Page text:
3. I had no idea I could produce so much milk. The nurses and lactation consultants dubbed me the "Milk Goddess" and asked if I would be interesting in donating some of my breastmilk because I just had so much that I was engorged all the time. Nurses would come in for a new shift, talking about, "Oh, I heard about you. You're the Milk Goddess....given any thought to donating?" LOL.

    Great, great post! :)

  13. Beautiful story, loved reading it. My baby just weaned himself, so this was an especially tender read.

  14. Excellent post!

    Why do people assume so much? When you assume you make an ASS out of yourself each time...

    Glad to see you stuck it out and didn't let them deter you from your original plans.

  15. I'm so glad you and Mari were successful. I breastfed all four of my brown babies, and I'm still nursing my new one-year-old. She's getting ready to reject me soon because she's becoming less and less interested. :-(

    Let me ask, did anyone have to deal with the one inactive breast that wouldn't produce as much milk as the other? That's was a new one on me this time around. What an experience to be out running errands longer than planned without my baby or Medela, allowing The One to get engorged. Looks real interesting.

  16. I didn't know whether or not breastfeeding was for me. But I said to myself I was going to try. My baby was born with Jaundice so in addition to nursing I had to formula feed. I stuck to this because my husband was able to feed him while I get some sleep at night. I wasn't able to get the expensive breast pump but I made it work the best way I could with my manual one.

    I was only able to nurse until he was 5 months because I went back to work and my supply decreased, using a manual pump is just not conducive to working moms, and he caught a cold so he would nurse because he couldn't breath so I tried up. At that point I realized how much I missed it and loved.

    It was unfortunate for me to dry up so early, but I also have been fortunate to not experience the pain that others experience during nursing.

    To all I say give it a try. You never know.

    It's me DateNight from the chatterbox show your stalker, I mean blog reader (lol).

  17. I don't have much to add to all of the on point comments except to say that this is a great post! I am nursing my daughter who is almost 6 months and I completely relate to having to push through the pain and difficulty. This is a great blog and I am glad to find it!

  18. Great post and very inspirational to me as I sit her contemplating giving up! My daughter is three weeks old and it is really tough, but she is gaining weight beautifully and now I know there is light at the end of the tunnel! Thank you! Alicia

  19. Thank you for the post, you have been doing a great job just keep it.

  20. I enjoyed this immensly, I breastfed my little one and no amount of negative talk was going to make me do otherwise. I went to LLL meeting before I even had her and seeing women do it in front of me was so encouraging and the support I received from other moms who were BF was a God send. I would do it again in a heartbeat. I kept some of the milk that was left over that she did not drink, I feel there was a bond created that I could not have gotten it any other way.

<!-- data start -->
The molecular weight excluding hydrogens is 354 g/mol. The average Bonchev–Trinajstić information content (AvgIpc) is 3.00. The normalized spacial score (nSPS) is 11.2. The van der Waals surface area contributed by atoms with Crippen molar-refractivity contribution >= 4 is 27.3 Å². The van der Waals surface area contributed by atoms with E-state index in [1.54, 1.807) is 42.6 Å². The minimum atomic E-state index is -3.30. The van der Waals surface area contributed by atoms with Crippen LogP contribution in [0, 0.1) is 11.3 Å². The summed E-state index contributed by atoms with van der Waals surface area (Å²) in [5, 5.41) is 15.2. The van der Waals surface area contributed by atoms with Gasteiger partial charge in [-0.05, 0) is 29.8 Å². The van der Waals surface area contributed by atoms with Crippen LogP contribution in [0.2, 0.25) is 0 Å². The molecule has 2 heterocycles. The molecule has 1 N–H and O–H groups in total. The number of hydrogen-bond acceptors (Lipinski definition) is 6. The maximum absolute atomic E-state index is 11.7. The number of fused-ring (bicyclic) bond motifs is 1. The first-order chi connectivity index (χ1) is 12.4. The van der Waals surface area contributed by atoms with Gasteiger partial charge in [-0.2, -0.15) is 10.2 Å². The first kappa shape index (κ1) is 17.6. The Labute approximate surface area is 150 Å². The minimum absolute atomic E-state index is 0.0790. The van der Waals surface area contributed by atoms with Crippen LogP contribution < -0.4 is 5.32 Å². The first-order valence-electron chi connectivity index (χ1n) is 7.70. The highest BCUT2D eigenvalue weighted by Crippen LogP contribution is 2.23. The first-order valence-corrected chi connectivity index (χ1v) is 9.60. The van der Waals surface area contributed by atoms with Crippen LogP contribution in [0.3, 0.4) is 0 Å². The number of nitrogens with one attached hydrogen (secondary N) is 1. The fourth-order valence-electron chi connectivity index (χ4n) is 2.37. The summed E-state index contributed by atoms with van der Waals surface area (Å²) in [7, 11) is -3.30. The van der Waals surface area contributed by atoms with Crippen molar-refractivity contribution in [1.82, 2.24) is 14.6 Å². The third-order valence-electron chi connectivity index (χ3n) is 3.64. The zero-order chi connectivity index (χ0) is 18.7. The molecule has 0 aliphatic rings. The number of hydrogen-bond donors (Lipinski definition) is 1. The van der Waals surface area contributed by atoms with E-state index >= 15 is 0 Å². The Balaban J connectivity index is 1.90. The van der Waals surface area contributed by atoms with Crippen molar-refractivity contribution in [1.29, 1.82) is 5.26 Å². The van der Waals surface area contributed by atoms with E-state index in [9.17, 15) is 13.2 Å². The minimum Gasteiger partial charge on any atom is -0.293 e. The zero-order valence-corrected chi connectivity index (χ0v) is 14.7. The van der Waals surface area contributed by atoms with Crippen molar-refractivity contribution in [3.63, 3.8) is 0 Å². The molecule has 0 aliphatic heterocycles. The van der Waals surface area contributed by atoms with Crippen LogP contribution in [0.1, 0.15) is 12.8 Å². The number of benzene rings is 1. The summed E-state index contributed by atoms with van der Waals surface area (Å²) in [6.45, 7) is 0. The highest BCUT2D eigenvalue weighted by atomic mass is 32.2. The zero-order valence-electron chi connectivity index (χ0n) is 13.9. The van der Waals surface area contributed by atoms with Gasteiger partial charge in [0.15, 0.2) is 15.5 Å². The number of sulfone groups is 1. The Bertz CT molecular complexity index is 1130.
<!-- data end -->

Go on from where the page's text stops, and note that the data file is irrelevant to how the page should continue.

21. So glad to hear you hung in there despite little encouragement from the hospital staff. It was extremely hard in the beginning even with people encouraging me but we got the hang of it by the time we left the maternity floor. I don't know if breastfeeding is any better or just as good as formula for my daughter that has yet to be proven. But like the other mothers mentioned it created an immediate bond.

  22. I am so happy you had a successful breastfeeding experience. yes it is hard but so worth it! I am so proud of you! Peace sis....

  23. i'm a little late reading..but awesome blog. i just came across it while browsing on line. i too decided to breastfeed my son (who will soon turn a year old!). Well maybe i should say that HE wanted to breastfeed---i hadn't thought about it alot prior to his birth. But after he was removed from me via C-section...after about 5 mins in the operating recovery room, I laid on the table full of anesthesia and numb from neck to toe--but even through all that i felt this little head bobbing on my chest. I asked the nurse was he hungry and she said yes. I used the little energy i had to just move my hospital gown over just enough to expose my breast. OMG! my son immediately latched on and fed from both breast--i was really hungry! It was awesome...he actually taught me something before i even had a chance to teach him anything. We have a bond like no other. Thanks for posting!

  24. i'm so glad i found this post. we were talking about breastfeeding and black women on twitter just the other day. i'm a father of two and my latina (ex)wife breastfed our babies. I'd never seen anyone do it because no one in my family had ever breastfed. my wife quickly educated me on how healthy breast milk is, the colestrum that comes in before the milk contains all the mothers antibodies and is rich with essentials that formula doesn't provide. i loved watching her breastfeed my daughters...what an incredible bonding experience. but i can also attest to the pain...the uterus contracts when baby starts wife would have to grab me and grit her teeth. it got so bad she had to take motrin for relief. we were told the contractions are worse with every successive child because the uterus has to contract to shrink to its normal size. bummer.

    great post! i remember your work from the daily news. you've done quite well for yourself! :) congrats on the marriage and motherhood; you wear it well.



Speak Your Mind Here

Related Posts Widget for Blogs by LinkWithin

wibiya widget